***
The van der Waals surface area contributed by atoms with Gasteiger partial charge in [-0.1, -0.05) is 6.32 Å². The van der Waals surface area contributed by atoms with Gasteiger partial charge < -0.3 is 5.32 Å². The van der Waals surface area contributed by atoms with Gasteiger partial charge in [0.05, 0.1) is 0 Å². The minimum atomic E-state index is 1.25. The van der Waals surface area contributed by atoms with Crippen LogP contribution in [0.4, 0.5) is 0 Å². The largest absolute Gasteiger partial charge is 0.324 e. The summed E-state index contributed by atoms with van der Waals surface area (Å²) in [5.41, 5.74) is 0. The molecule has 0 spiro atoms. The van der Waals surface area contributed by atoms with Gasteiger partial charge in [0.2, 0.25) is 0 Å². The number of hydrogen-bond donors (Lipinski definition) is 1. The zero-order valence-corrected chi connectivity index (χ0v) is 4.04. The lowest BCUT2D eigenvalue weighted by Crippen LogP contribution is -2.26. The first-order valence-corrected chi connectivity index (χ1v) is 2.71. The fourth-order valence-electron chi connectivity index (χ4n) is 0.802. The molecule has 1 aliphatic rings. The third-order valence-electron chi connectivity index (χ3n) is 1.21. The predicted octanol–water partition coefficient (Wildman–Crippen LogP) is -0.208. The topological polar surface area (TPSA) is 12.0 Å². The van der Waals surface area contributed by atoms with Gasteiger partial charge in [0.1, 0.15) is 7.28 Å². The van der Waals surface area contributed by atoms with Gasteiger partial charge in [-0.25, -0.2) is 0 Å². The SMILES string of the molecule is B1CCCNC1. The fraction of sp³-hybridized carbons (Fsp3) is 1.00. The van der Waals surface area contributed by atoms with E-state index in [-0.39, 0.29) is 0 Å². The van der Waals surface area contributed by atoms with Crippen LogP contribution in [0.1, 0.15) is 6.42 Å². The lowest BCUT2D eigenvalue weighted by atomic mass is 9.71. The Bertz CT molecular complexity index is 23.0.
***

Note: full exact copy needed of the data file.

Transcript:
The van der Waals surface area contributed by atoms with Gasteiger partial charge in [-0.1, -0.05) is 6.32 Å². The van der Waals surface area contributed by atoms with Gasteiger partial charge < -0.3 is 5.32 Å². The van der Waals surface area contributed by atoms with Gasteiger partial charge in [0.05, 0.1) is 0 Å². The minimum atomic E-state index is 1.25. The van der Waals surface area contributed by atoms with Crippen LogP contribution in [0.4, 0.5) is 0 Å². The largest absolute Gasteiger partial charge is 0.324 e. The summed E-state index contributed by atoms with van der Waals surface area (Å²) in [5.41, 5.74) is 0. The molecule has 0 spiro atoms. The van der Waals surface area contributed by atoms with Gasteiger partial charge in [0.2, 0.25) is 0 Å². The number of hydrogen-bond donors (Lipinski definition) is 1. The zero-order valence-corrected chi connectivity index (χ0v) is 4.04. The lowest BCUT2D eigenvalue weighted by Crippen LogP contribution is -2.26. The first-order valence-corrected chi connectivity index (χ1v) is 2.71. The fourth-order valence-electron chi connectivity index (χ4n) is 0.802. The molecule has 1 aliphatic rings. The third-order valence-electron chi connectivity index (χ3n) is 1.21. The predicted octanol–water partition coefficient (Wildman–Crippen LogP) is -0.208. The topological polar surface area (TPSA) is 12.0 Å². The van der Waals surface area contributed by atoms with Gasteiger partial charge in [0.1, 0.15) is 7.28 Å². The van der Waals surface area contributed by atoms with Gasteiger partial charge in [-0.25, -0.2) is 0 Å². The SMILES string of the molecule is B1CCCNC1. The fraction of sp³-hybridized carbons (Fsp3) is 1.00. The van der Waals surface area contributed by atoms with E-state index in [-0.39, 0.29) is 0 Å². The van der Waals surface area contributed by atoms with Crippen LogP contribution in [0.1, 0.15) is 6.42 Å². The lowest BCUT2D eigenvalue weighted by atomic mass is 9.71. The Bertz CT molecular complexity index is 23.0.